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http://dx.doi.org/10.1007/s11033-019-04622-zDOI Listing
April 2019

Global impacts of chromosomal imbalance on gene expression in and other taxa.

Proc Natl Acad Sci U S A 2018 11 14;115(48):E11321-E11330. Epub 2018 Nov 14.

Division of Biological Sciences, University of Missouri, Columbia, MO 65211;

Changes in dosage of part of the genome (aneuploidy) have long been known to produce much more severe phenotypic consequences than changes in the number of whole genomes (ploidy). To examine the basis of these differences, global gene expression in mature leaf tissue for all five trisomies and in diploids, triploids, and tetraploids of was studied. The trisomies displayed a greater spread of expression modulation than the ploidy series. In general, expression of genes on the varied chromosome ranged from compensation to dosage effect, whereas genes from the remainder of the genome ranged from no effect to reduced expression approaching the inverse level of chromosomal imbalance (2/3). Genome-wide DNA methylation was examined in each genotype and found to shift most prominently with trisomy 4 but otherwise exhibited little change, indicating that genetic imbalance is generally mechanistically unrelated to DNA methylation. Independent analysis of gene functional classes demonstrated that ribosomal, proteasomal, and gene body methylated genes were less modulated compared with all classes of genes, whereas transcription factors, signal transduction components, and organelle-targeted protein genes were more tightly inversely affected. Comparing transcription factors and their targets in the trisomies and in expression networks revealed considerable discordance, illustrating that altered regulatory stoichiometry is a major contributor to genetic imbalance. Reanalysis of published data on gene expression in disomic yeast and trisomic mouse cells detected similar stoichiometric effects across broad phylogenetic taxa, and indicated that these effects reflect normal gene regulatory processes.
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http://dx.doi.org/10.1073/pnas.1807796115DOI Listing
http://www.ncbi.nlm.nih.gov/pmc/articles/PMC6275517PMC
November 2018

Development of 15 nuclear microsatellite markers in (Pitcairnioideae; Bromeliaceae) using 454 pyrosequencing.

Appl Plant Sci 2018 Apr 8;6(4):e1147. Epub 2018 May 8.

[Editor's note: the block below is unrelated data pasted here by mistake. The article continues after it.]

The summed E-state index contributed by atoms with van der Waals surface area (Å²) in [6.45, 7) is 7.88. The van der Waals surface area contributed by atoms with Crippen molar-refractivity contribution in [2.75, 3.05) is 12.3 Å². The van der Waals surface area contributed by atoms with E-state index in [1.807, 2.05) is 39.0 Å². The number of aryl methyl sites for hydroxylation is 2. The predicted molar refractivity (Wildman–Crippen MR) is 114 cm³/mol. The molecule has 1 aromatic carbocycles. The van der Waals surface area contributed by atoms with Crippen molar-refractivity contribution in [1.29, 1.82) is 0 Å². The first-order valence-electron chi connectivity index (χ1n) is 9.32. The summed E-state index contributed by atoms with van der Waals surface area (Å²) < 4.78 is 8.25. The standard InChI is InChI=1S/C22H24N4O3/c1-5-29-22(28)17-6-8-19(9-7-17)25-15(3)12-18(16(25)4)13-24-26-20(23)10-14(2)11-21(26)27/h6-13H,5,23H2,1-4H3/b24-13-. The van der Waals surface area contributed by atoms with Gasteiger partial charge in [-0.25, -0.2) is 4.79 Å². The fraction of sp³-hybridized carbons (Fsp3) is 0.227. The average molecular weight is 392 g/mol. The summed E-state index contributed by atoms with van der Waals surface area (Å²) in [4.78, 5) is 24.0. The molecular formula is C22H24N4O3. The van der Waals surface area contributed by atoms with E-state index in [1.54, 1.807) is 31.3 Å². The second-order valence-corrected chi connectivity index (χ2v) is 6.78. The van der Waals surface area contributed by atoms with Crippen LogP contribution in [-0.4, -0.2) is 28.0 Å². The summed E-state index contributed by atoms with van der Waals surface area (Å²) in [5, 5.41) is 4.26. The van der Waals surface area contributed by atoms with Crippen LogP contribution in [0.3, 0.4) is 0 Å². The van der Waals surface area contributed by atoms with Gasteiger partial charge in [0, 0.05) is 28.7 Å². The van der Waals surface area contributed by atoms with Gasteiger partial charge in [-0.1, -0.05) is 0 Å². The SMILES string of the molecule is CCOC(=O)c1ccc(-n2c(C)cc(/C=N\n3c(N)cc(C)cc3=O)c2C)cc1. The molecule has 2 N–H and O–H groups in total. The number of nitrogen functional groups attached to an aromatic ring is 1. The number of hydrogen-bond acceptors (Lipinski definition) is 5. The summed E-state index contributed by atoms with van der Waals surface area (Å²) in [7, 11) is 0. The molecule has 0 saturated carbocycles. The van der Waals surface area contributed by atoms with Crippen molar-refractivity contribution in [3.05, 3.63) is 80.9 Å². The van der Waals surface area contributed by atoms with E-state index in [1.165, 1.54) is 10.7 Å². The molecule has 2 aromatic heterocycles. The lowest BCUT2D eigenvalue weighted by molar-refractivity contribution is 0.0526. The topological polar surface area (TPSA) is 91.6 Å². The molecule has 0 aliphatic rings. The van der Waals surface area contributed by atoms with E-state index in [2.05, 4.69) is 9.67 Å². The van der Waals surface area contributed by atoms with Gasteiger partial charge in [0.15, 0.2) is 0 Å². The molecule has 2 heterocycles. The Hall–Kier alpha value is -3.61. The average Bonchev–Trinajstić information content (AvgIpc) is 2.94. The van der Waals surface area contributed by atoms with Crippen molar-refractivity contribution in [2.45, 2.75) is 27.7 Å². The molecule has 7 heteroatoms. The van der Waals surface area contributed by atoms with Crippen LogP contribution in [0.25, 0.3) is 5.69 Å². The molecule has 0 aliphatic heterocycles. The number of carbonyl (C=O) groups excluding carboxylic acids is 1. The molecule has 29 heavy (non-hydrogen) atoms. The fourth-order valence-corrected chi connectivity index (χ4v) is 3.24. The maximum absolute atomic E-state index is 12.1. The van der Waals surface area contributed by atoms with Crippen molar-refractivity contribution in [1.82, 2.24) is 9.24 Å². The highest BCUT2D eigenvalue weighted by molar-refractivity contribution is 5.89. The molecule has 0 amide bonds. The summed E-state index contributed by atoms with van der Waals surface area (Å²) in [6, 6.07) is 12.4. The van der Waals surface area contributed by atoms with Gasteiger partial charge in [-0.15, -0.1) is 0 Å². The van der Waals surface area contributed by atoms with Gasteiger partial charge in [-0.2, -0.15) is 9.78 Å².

Biological Sciences Pantanal Campus/Federal University of Mato Grosso do Sul State C.P. 252 79304-902 Corumbá Brazil.

Premise Of The Study: Microsatellite markers were developed in (Bromeliaceae) to investigate species and subspecies boundaries within the genus and the genetic diversity of natural populations.

Methods And Results: We used 454 pyrosequencing to isolate 835 microsatellite loci in . Of 64 loci selected for primer design, 15 were polymorphic among 23 individuals of and 76 individuals of the heterologous subspecies subsp. and subsp. . Twelve and 13 of these loci were also polymorphic in one population each of and , respectively. Numbers of alleles per locus varied from two to 14 in , two to 12 in , one to nine in , and one to 10 in . STRUCTURE analyses clearly separated the taxa from each other.

Conclusions: The 15 new microsatellite markers are promising tools for studying population genetics in species.
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http://dx.doi.org/10.1002/aps3.1147DOI Listing
http://www.ncbi.nlm.nih.gov/pmc/articles/PMC5947610PMC
April 2018

Aberrant imprinting may underlie evolution of parthenogenesis.

Sci Rep 2018 Jul 13;8(1):10626. Epub 2018 Jul 13.

University of Heidelberg, Centre for Organismal Studies, Laboratory of Germline Genetics & Evo-Devo, Heidelberg, Germany.

Genomic imprinting confers parent-of-origin-specific gene expression, thus non-equivalent and complementary function of parental genomes. As a consequence, genomic imprinting poses an epigenetic barrier to parthenogenesis in sexual organisms. We report aberrant imprinting in Boechera, a genus in which apomicts evolved from sexuals multiple times. Maternal activation of a MADS-box gene, a homolog of which is imprinted and paternally expressed in the sexual relative Arabidopsis, is accompanied by locus-specific DNA methylation changes in apomicts where parental imprinting seems to be relaxed.
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http://dx.doi.org/10.1038/s41598-018-27863-7DOI Listing
http://www.ncbi.nlm.nih.gov/pmc/articles/PMC6045609PMC
July 2018

Fern genomes elucidate land plant evolution and cyanobacterial symbioses.

Nat Plants 2018 07 2;4(7):460-472. Epub 2018 Jul 2.

University Herbarium and Department of Integrative Biology, University of California, Berkeley, CA, USA.